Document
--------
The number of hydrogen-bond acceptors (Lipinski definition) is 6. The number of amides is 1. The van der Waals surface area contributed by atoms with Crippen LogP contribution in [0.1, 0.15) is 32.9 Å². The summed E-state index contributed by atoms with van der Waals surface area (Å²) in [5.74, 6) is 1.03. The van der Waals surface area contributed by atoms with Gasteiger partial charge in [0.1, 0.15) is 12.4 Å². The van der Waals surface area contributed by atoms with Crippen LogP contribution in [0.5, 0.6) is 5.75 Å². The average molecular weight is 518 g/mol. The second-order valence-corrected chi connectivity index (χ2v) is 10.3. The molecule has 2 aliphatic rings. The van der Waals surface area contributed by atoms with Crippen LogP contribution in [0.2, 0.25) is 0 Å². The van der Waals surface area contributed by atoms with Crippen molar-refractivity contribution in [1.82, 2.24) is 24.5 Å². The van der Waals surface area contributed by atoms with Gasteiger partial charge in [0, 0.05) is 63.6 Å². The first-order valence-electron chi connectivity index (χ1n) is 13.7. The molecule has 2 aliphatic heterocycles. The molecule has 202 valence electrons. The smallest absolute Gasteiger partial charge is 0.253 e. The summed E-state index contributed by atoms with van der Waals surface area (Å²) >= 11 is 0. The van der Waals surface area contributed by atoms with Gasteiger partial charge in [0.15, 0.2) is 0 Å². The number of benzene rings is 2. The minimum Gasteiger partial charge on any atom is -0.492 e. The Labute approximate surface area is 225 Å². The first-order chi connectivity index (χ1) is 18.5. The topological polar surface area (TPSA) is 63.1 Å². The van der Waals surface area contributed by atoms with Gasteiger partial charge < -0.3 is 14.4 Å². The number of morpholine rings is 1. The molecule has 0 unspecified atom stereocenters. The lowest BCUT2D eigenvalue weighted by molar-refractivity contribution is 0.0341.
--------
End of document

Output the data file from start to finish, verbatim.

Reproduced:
The number of hydrogen-bond acceptors (Lipinski definition) is 6. The number of amides is 1. The van der Waals surface area contributed by atoms with Crippen LogP contribution in [0.1, 0.15) is 32.9 Å². The summed E-state index contributed by atoms with van der Waals surface area (Å²) in [5.74, 6) is 1.03. The van der Waals surface area contributed by atoms with Gasteiger partial charge in [0.1, 0.15) is 12.4 Å². The van der Waals surface area contributed by atoms with Crippen LogP contribution in [0.5, 0.6) is 5.75 Å². The average molecular weight is 518 g/mol. The second-order valence-corrected chi connectivity index (χ2v) is 10.3. The molecule has 2 aliphatic rings. The van der Waals surface area contributed by atoms with Crippen LogP contribution in [0.2, 0.25) is 0 Å². The van der Waals surface area contributed by atoms with Crippen molar-refractivity contribution in [1.82, 2.24) is 24.5 Å². The van der Waals surface area contributed by atoms with Gasteiger partial charge in [0, 0.05) is 63.6 Å². The first-order valence-electron chi connectivity index (χ1n) is 13.7. The molecule has 2 aliphatic heterocycles. The molecule has 202 valence electrons. The smallest absolute Gasteiger partial charge is 0.253 e. The summed E-state index contributed by atoms with van der Waals surface area (Å²) >= 11 is 0. The van der Waals surface area contributed by atoms with Gasteiger partial charge in [0.15, 0.2) is 0 Å². The number of benzene rings is 2. The minimum Gasteiger partial charge on any atom is -0.492 e. The Labute approximate surface area is 225 Å². The first-order chi connectivity index (χ1) is 18.5. The topological polar surface area (TPSA) is 63.1 Å². The van der Waals surface area contributed by atoms with Gasteiger partial charge < -0.3 is 14.4 Å². The number of morpholine rings is 1. The molecule has 0 unspecified atom stereocenters. The lowest BCUT2D eigenvalue weighted by molar-refractivity contribution is 0.0341.